PDF (11 pages): SEC v Merrill Lynch
FINRA v Morgan Stanley
13 May 2015
Based on the foregoing reviews, the staff determined that the firm violated FINRA Rule 4560, NASD Rule 3360, NYSE Rule 421, FINRA Rule 2010, NASD Rule 2110, NASD Rule 3010, and SEC Rule 200(1). Specifically, the staff determined the firm failed to submit accurate short interest reports during certain short interest reporting periods and failed to provide a supervisory system reasonably designed to achieve compliance with short interest reporting requirements.
PDF (10 pages): FINRA v Morgan Stanley
Overstock.com v Goldman Sachs & Co
13 November 2014
Often, it is the federal courts, applying federal law, that wrestle with claims of cross-state securities fraud involving a nationally-listed stock. Here, plaintiffs of various states allege defendants, securities firms headquartered on the East Coast, violated California and New Jersey law through their involvement in massive naked short selling of Overstock shares. The trial court sustained demurrers to plaintiffs’ New Jersey Racketeer Influence and Corrupt Organizations (RICO) claim without leave to amend and subsequently granted summary judgment on plaintiffs’ California market manipulation claims.
PDF (61 pages): Overstock.com v Goldman Sachs & Co
FINRA v Merrill Lynch
27 October 2014
Between approximately July 1, 2008 through July 2012, MLPRO failed to establish, maintain and enforce adequate supervisory systems and procedures, including in some instances written supervisory procedures, that were reasonably designed to ensure compliance with applicable securities laws and regulations including Regulation SHO, the 2008 Emergency Orders issued by the SEC and anti-money laundering requirements.
PDF (20 pages): FINRA v Merrill Lynch
Anschutz Corp. v. Merrill Lynch & Co., Inc., 11-1305
FindLaw, 14 August 2012
In a suit against Merrill Lynch and others, claiming market manipulation, fraud, control person liability, and negligent misrepresentation, district court’s judgment in favor of the defendants is affirmed where: 1) the market manipulation claims fail for the same reasons identified in Wilson v. Merrill Lynch & Co., which held that the same website disclosure at issue in this case contained sufficient information about Merrill Lynch’s support bidding practices to preclude a market manipulation claim; 2) district court properly dismissed the California Corporations Code claims as plaintiff fails to allege any injury or unlawful conduct in California; and 3) district court properly dismissed the negligent misrepresentation claims against the Rating Agency defendants as plaintiff fails to allege an actionable misrepresentation under New York law.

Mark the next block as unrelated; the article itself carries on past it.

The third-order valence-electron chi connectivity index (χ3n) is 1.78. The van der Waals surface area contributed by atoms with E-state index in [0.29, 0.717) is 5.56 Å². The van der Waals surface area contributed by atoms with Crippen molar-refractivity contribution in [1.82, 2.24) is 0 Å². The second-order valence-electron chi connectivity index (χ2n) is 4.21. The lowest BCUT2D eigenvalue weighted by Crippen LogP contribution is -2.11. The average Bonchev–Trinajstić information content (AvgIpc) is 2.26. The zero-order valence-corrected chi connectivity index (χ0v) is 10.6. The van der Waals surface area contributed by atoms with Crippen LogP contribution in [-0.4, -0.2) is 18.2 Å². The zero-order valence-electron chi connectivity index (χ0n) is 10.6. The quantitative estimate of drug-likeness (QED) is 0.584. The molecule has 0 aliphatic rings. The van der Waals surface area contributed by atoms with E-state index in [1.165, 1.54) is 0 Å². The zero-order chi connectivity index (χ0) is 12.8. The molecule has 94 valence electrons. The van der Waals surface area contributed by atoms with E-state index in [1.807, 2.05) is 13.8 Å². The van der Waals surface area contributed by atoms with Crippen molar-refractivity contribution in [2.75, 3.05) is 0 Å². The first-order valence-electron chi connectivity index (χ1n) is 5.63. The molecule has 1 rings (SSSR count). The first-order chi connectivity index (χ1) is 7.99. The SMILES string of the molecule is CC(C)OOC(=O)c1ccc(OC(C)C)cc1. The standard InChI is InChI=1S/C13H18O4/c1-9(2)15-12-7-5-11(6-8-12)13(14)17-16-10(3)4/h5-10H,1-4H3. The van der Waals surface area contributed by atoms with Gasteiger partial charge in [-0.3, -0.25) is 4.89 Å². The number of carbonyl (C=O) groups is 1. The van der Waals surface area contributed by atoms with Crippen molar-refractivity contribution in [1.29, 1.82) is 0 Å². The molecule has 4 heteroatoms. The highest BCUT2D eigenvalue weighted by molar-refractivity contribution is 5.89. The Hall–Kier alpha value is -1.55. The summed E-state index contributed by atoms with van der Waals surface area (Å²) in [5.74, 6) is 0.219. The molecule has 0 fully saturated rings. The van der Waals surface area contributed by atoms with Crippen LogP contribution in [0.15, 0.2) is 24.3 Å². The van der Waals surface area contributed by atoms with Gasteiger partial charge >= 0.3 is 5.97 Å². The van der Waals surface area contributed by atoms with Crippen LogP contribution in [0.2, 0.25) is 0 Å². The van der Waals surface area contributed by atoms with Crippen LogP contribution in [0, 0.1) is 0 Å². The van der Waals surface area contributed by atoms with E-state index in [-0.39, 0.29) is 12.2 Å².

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FINRA v Credit Suisse
13 December 2011
Pursuant to FINRA Rule 9216 of FINRA’s Code of Procedure, the Respondent submits this Letter of Acceptance, Waiver and Consent (“AWC”) for the purpose of proposing a settlement of the alleged rule violations described below. This AWC is submitted on the condition that, if accepted, FINRA will not bring any future actions against the Respondent alleging violations based on the same factual findings described herein.
PDF (22 pages): FINRA v Credit Suisse
SEC v Citigroup
28 November 2011
On October 19, 2011, the U.S. Securities and Exchange Commission
(the “S.E.C.”) filed this lawsuit, accusing defendant Citigroup
Global Markets Inc. (“Citigroup”) of a substantial securities fraud.
According to the S.E.C.’s Complaint, after Citigroup realized in
early 2007 that the market for mortgage-backed securities was
beginning to weaken, Citigroup created a billion-dollar Fund (known
as “Class V Funding III”) that allowed it to dump some dubious assets
on misinformed investors.
PDF (15 pages): SEC v Citigroup
FINRA v UBS
24 October 2011
As set forth below, the Firm failed to comply with certain requirements of Reg SHO, FINRA Rules, NASD Rules and federal securities laws during the period covering, in whole or in part, January 3, 2005 through March 2010, with several violations continuing through December 31, 2010 (the “Relevant Period”), The Firm’s violations existed for various periods of time throughout the Relevant Period and are summarized below.
PDF (26 pages): FINRA v UBS